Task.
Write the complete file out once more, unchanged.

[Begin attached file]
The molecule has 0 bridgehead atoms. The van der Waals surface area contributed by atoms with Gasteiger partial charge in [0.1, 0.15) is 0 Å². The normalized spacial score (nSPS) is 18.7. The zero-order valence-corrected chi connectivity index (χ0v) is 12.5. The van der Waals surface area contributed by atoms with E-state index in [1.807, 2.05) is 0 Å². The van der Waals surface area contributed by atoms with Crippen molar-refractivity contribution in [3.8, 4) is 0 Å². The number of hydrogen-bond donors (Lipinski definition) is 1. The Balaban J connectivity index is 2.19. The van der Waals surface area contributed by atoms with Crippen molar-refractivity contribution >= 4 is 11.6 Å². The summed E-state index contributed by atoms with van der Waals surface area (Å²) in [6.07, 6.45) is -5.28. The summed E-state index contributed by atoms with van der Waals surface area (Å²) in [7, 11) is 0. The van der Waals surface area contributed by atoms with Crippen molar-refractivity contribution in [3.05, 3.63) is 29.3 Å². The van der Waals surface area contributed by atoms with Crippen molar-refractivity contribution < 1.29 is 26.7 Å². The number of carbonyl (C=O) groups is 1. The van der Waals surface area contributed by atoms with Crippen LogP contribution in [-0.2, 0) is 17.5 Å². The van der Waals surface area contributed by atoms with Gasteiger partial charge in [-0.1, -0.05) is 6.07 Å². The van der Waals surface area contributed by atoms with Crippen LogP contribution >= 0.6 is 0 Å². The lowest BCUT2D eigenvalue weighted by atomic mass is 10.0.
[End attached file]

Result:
The molecule has 0 bridgehead atoms. The van der Waals surface area contributed by atoms with Gasteiger partial charge in [0.1, 0.15) is 0 Å². The normalized spacial score (nSPS) is 18.7. The zero-order valence-corrected chi connectivity index (χ0v) is 12.5. The van der Waals surface area contributed by atoms with E-state index in [1.807, 2.05) is 0 Å². The van der Waals surface area contributed by atoms with Crippen molar-refractivity contribution in [3.8, 4) is 0 Å². The number of hydrogen-bond donors (Lipinski definition) is 1. The Balaban J connectivity index is 2.19. The van der Waals surface area contributed by atoms with Crippen molar-refractivity contribution >= 4 is 11.6 Å². The summed E-state index contributed by atoms with van der Waals surface area (Å²) in [6.07, 6.45) is -5.28. The summed E-state index contributed by atoms with van der Waals surface area (Å²) in [7, 11) is 0. The van der Waals surface area contributed by atoms with Crippen molar-refractivity contribution in [3.05, 3.63) is 29.3 Å². The van der Waals surface area contributed by atoms with Crippen molar-refractivity contribution < 1.29 is 26.7 Å². The number of carbonyl (C=O) groups is 1. The van der Waals surface area contributed by atoms with Crippen LogP contribution in [-0.2, 0) is 17.5 Å². The van der Waals surface area contributed by atoms with Gasteiger partial charge in [-0.1, -0.05) is 6.07 Å². The van der Waals surface area contributed by atoms with Crippen LogP contribution >= 0.6 is 0 Å². The lowest BCUT2D eigenvalue weighted by atomic mass is 10.0.